John Lewis and the Immersive Christmas Campaign

For those of us in advertising and marketing the John Lewis Christmas campaign heralds the start of the seasonal analysis. Often a best-in-show for TV advertising this year’s campaign takes things a step further with a truly integrated media experience across platforms media types and devices no doubt informed by the rise in second screen engagement.

Second-screen engagement (you know, where you watch Goggle Box and follow the hashtag on your phone at the same time?) in advertising has begun to play a huge role in creating a rounded experience for the consumer. Ofcom identifies that approximately two-thirds of users have the potential to use a second screen whilst watching TV in their homes, whilst the actual usage of the second screen varies from 24% to 67% depending on data collection. The consumer can gain contextual enhancement through the use of a campaign hashtag enabling them to search and participate in the online conversation.

John Lewis isn’t the first to broaden their Christmas campaign experience this year. Notable others include Chanel who used their latest Christmas advert to introduce the use of a hashtag #TheOneThatIWant in order to take users from television to their phones, therefore creating an all-encompassing ad campaign.

chanel hashtag

To return to John Lewis, the 2014 Christmas Advert tells the story of a boy and his new best penguin- friend Monty.  But Monty the Penguin and his friend Mabel don’t just exist on TV; they also have their own twitter accounts:john lewis christmas penguins

Dan Barker noted their rise in popularity on twitter as not only did people begin searching for the Christmas Ad in Google but the account of @MontythePenguin began to grow. dan_barker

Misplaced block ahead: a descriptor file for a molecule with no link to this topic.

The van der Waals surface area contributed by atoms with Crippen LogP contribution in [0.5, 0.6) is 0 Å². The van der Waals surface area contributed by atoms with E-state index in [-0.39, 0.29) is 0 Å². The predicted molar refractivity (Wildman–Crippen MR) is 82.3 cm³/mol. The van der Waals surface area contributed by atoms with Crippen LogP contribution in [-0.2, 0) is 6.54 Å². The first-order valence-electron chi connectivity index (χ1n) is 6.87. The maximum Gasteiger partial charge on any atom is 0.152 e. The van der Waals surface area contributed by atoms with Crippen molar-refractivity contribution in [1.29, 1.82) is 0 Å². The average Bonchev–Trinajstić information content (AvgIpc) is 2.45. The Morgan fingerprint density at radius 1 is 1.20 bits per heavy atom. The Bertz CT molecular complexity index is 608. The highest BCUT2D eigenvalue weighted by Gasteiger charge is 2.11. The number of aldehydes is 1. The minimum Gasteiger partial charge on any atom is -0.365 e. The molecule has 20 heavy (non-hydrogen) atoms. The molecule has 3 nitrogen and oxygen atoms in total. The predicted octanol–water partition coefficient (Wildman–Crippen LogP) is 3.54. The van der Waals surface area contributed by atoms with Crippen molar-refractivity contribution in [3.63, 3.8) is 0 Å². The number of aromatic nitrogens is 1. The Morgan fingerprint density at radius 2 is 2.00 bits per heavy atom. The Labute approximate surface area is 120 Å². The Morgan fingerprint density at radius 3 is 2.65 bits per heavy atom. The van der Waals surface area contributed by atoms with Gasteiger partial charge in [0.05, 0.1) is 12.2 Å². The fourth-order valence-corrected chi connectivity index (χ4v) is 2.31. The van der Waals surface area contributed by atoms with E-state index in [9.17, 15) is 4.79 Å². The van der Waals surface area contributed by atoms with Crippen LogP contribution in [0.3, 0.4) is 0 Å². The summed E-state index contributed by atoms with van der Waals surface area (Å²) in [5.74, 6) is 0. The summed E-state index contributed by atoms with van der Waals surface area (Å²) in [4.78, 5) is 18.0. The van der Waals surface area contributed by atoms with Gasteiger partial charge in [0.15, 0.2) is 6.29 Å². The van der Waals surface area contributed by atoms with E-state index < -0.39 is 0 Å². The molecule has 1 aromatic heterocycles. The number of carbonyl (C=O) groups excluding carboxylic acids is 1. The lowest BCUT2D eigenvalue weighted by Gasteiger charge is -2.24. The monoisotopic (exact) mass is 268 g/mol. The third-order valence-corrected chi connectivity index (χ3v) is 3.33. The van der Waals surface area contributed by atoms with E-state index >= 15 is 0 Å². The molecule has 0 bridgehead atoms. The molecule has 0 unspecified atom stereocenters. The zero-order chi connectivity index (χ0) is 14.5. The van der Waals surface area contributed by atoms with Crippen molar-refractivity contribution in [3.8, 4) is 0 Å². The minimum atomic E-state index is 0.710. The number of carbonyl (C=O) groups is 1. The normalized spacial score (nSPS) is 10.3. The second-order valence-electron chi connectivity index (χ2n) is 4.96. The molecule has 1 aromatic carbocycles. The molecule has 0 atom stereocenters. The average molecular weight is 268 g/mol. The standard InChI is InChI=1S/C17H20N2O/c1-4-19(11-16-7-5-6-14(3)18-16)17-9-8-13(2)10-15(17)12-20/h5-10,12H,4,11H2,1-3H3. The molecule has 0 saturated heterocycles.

Currently Monty has 6499 followers and has been trending worldwide all day.

trending worldwide

But this isn’t just some people in marketing having a play around pretending to be lonely penguins. This is much bigger than that.  The creation of these two social accounts demonstrates a traditional brand that prides itself on its history taking the step into second screen marketing seriously.

The hashtag chosen for this #montythepenguin appeared to explode today with over 2000 participants in the conversation, peaking at lunchtime today as Monty’s popularity grew.


Its majority women who have fallen for Monty with 64% of the tweets coming from females:


But Monty isn’t just a UK-phenomenon; there’s been a massive 24.8K tweets about him the UK, alongside attention from across Asia and Africa too. It even seems the US has a lot more appreciation of Monty with the highest ratio of positive tweets, whilst sentiment isn’t always accurate from first glance it seems as though the twitter world is not fully sold upon the idea of Monty yet.



But, why has  #MontyThePenguin been such a rapid success?

In total 58% of Households with a TV also have downloaded the twitter app; that’s 15, 540, 000 people with instant access to the hashtag if they see the advert.  Whilst 16% of UK consumers frequently tweet about TV they’re watching, 19% look up the relevant hashtags and 18% follow what people are saying on twitter about TV. The benefit of creating a campaign that utilising the second screen quickly becomes clear when you look at stats like this.

ofcom second screen engagement

The use of the second screen also enables John Lewis to access the buyers directly. Whilst their advertising offline may have a tendency to attract the attention of children, on twitter the target audience is a bit older and far more likely to purchase.  The account currently follows numerous dating sites such as eHarmony and Plenty of Fish in the hope of finding Monty a little friend and keeping us all in with the joke. Developing this personality on twitter can help draw in the attention of a different market to those who see the advert thus encouraging participants to get involved in the story contributing to the campaign content by interaction and thus maximising the impact far beyond the initial emotional response to a television narrative.


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